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Question DetailsAsked on 7/22/2015

Average cost for an 85' run of Natural Gas line?

I am looking to install a natural gas stove in my house and don't currently have a line to the kitchen. I have had a couple of quotes so far but they seem astronomically high.

How much should it cost to have a natural gas line ran from one side the house at the meter, up 12 feet, 60' across the attic (which you can stand most of the way) then back down a 12' wall. There are absolutely no known obstructions to either wall or through the attic and open access to both walls. No need to cover the holes that will be needed in the drywall.

This is in Peoria, Az with no time constraints on when it needs to be done.

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2 Answers


Assuming no serious conflicts, and with the proviso as you said that you will patch access holes, I would guesstimate about $600-800. Pipe itself is (assuming 3/4") about $2/LF with fittings, valve and flex tubing to stove about $20-30.

Check with plumbers or building officials - some locales do not like this sort of run within the living space (as opposed to in ventilated crawlspaces), and would prefer to see it done around the house foundation - and assuming your existing utilties do not interfere, with the typical 12-18" (though up to 36 in some locales) burial depth you could dig it yourself to save money - or have it run along the side of the house exposed if you don't mind that, might get it down to about $400-500 maybe - for the piping and valve/flex tubing install only, no dirtwork.

Answered 5 years ago by LCD


I can relate to this question in more ways than one. I happen to be a gas contractor licensed in Peoria. Depending upon your BTU requirement, the plumber will probably use 1" CSST for the run. His cost on the pipe will be about $4.50 per foot ($382.50) and has to buy a roll of a minimum 125'. (They come in 50' rolls or 125' rolls). The two fittings for the CSST are made specifically for the type of CSST and are very pricy. Say each fitting costs him $23 each ($46). They will use some miscellaneous fittings and straps ($25). He will have to send out a two man crew. Typically a gas journeyman $45 per hour and an apprentice $25 per hour. The job will likely take a well run crew about 3 hours to complete the job ($210 labor cost). They will also have the office person get the permit which will require two hours two write up the isometric plan and submit it to the city. ($32 labor plus $100 for the permit). After the job is all done the office manager calls it in for inspection. They send the crew back out to take the pressure off the line and connect the gas range. One hour labor ($70). After this is done the homeowner can call the gas company to make the connection to the meter, which the gas company requires in peoria. Now mind you, all of this has been actual cost put out by the contractor for your job. I didn't mention his license, bonding, insurance, vehicle and maintenence cost and additional overhead and oh yeah a reasonable profit for the company. So the contractor's cost is let's say 20% over actual cost to cover overhead. So far we have a total of $865.50 + 20% = $1038.60 Now for the profit. At our company we add a multiplier of 1.6 plus tax so this job would come out to $1747.75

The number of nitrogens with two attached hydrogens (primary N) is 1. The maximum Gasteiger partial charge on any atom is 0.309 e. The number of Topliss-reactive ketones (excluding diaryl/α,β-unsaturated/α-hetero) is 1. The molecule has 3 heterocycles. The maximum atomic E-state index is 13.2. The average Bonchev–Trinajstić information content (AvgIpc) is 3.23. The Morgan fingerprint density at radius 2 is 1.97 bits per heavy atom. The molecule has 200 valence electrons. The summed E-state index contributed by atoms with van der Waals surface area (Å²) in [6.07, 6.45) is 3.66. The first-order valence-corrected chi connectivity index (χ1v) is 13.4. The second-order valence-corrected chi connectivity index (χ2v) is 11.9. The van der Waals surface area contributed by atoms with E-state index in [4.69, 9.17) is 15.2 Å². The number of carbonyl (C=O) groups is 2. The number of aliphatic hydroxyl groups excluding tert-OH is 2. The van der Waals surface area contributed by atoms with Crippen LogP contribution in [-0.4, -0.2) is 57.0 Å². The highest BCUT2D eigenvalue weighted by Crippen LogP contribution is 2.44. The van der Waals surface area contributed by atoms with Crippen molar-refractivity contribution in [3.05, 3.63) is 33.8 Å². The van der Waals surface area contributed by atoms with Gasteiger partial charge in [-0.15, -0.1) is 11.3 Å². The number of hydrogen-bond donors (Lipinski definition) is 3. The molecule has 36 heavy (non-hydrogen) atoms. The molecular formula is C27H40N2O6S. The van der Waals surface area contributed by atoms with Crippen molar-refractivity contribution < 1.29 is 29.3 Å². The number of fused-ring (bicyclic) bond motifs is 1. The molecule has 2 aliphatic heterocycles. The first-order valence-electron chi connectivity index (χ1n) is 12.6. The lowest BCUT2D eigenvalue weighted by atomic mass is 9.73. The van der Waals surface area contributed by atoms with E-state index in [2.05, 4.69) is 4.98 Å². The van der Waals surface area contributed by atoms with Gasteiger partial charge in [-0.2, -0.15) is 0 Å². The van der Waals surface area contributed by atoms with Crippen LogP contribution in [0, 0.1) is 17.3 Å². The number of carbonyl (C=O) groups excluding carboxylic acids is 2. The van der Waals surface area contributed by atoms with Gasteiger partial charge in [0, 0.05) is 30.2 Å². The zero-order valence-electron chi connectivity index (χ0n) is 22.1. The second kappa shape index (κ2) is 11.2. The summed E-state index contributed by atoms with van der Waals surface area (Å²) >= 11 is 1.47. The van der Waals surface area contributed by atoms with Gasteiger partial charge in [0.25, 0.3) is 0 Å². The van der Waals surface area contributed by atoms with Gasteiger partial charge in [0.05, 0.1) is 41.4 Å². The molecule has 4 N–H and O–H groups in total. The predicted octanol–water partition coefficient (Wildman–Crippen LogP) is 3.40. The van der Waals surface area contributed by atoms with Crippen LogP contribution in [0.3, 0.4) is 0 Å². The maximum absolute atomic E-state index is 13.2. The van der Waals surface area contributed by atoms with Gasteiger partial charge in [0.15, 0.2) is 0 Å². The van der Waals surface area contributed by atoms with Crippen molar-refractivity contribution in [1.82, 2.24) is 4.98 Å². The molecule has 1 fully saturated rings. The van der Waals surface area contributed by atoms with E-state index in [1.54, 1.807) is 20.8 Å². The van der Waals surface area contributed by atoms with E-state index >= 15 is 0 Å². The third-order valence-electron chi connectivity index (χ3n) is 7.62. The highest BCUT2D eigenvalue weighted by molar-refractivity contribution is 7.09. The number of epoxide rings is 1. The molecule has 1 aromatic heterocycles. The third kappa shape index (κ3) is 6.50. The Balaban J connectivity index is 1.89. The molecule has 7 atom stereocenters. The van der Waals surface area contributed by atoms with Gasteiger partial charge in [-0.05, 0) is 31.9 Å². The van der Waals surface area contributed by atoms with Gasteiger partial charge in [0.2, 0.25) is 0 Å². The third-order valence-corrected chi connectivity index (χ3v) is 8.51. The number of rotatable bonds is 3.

I certainly hope this helps answer your question and if nothing else gives other person a reasonable example of what to expect for their next interior gas job. Also, a "handyman" could do this job a lot cheaper, however you can't buy peace of mind that a licensed professional can give you.

Source: 2015 IFGC 402.4(13) length 90, tube size 31

Answered 4 years ago by Mikethegasman

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